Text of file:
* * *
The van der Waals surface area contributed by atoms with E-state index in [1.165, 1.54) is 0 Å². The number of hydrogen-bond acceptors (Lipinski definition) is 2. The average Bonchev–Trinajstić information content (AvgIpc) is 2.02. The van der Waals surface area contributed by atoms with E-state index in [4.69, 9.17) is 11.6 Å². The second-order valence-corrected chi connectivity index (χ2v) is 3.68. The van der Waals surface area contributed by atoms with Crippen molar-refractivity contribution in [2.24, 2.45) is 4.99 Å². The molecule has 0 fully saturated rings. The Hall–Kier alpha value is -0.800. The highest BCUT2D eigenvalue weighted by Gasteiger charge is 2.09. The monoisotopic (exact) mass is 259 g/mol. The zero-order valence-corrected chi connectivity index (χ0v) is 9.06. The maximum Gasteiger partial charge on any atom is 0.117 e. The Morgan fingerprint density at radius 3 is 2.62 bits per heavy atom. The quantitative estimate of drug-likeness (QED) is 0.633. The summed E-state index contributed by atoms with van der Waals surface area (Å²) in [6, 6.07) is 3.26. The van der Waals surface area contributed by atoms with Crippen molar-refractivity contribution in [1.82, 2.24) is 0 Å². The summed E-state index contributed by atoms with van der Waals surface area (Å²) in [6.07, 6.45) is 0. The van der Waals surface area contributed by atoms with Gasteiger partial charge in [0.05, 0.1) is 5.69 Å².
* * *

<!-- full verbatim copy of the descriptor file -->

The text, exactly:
The van der Waals surface area contributed by atoms with E-state index in [1.165, 1.54) is 0 Å². The number of hydrogen-bond acceptors (Lipinski definition) is 2. The average Bonchev–Trinajstić information content (AvgIpc) is 2.02. The van der Waals surface area contributed by atoms with E-state index in [4.69, 9.17) is 11.6 Å². The second-order valence-corrected chi connectivity index (χ2v) is 3.68. The van der Waals surface area contributed by atoms with Crippen molar-refractivity contribution in [2.24, 2.45) is 4.99 Å². The molecule has 0 fully saturated rings. The Hall–Kier alpha value is -0.800. The highest BCUT2D eigenvalue weighted by Gasteiger charge is 2.09. The monoisotopic (exact) mass is 259 g/mol. The zero-order valence-corrected chi connectivity index (χ0v) is 9.06. The maximum Gasteiger partial charge on any atom is 0.117 e. The Morgan fingerprint density at radius 3 is 2.62 bits per heavy atom. The quantitative estimate of drug-likeness (QED) is 0.633. The summed E-state index contributed by atoms with van der Waals surface area (Å²) in [6, 6.07) is 3.26. The van der Waals surface area contributed by atoms with Crippen molar-refractivity contribution in [1.82, 2.24) is 0 Å². The summed E-state index contributed by atoms with van der Waals surface area (Å²) in [6.07, 6.45) is 0. The van der Waals surface area contributed by atoms with Gasteiger partial charge in [0.05, 0.1) is 5.69 Å².